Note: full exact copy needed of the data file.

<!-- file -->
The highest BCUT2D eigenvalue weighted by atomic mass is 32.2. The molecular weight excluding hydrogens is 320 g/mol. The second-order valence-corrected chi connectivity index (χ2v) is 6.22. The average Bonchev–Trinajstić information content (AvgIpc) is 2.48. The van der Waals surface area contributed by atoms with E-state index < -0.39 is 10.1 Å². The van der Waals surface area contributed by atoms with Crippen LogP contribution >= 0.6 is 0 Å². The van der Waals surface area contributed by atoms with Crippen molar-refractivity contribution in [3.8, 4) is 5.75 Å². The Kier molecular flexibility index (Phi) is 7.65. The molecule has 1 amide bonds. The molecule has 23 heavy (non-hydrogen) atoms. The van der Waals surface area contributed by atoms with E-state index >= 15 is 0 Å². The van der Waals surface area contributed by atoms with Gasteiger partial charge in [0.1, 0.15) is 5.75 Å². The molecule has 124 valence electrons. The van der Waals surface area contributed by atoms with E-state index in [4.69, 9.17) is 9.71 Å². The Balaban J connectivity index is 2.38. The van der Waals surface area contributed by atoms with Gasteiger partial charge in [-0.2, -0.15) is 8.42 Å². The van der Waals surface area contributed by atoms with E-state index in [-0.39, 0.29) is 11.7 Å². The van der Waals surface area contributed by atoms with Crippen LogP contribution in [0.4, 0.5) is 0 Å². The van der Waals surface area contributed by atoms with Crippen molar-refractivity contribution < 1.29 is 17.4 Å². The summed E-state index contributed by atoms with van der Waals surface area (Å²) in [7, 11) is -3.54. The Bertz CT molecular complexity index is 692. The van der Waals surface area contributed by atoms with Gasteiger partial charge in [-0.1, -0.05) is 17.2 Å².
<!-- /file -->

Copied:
The highest BCUT2D eigenvalue weighted by atomic mass is 32.2. The molecular weight excluding hydrogens is 320 g/mol. The second-order valence-corrected chi connectivity index (χ2v) is 6.22. The average Bonchev–Trinajstić information content (AvgIpc) is 2.48. The van der Waals surface area contributed by atoms with E-state index < -0.39 is 10.1 Å². The van der Waals surface area contributed by atoms with Crippen LogP contribution >= 0.6 is 0 Å². The van der Waals surface area contributed by atoms with Crippen molar-refractivity contribution in [3.8, 4) is 5.75 Å². The Kier molecular flexibility index (Phi) is 7.65. The molecule has 1 amide bonds. The molecule has 23 heavy (non-hydrogen) atoms. The van der Waals surface area contributed by atoms with E-state index >= 15 is 0 Å². The van der Waals surface area contributed by atoms with Gasteiger partial charge in [0.1, 0.15) is 5.75 Å². The molecule has 124 valence electrons. The van der Waals surface area contributed by atoms with E-state index in [4.69, 9.17) is 9.71 Å². The Balaban J connectivity index is 2.38. The van der Waals surface area contributed by atoms with Gasteiger partial charge in [-0.2, -0.15) is 8.42 Å². The van der Waals surface area contributed by atoms with E-state index in [-0.39, 0.29) is 11.7 Å². The van der Waals surface area contributed by atoms with Crippen LogP contribution in [0.4, 0.5) is 0 Å². The van der Waals surface area contributed by atoms with Crippen molar-refractivity contribution < 1.29 is 17.4 Å². The summed E-state index contributed by atoms with van der Waals surface area (Å²) in [7, 11) is -3.54. The Bertz CT molecular complexity index is 692. The van der Waals surface area contributed by atoms with Gasteiger partial charge in [-0.1, -0.05) is 17.2 Å².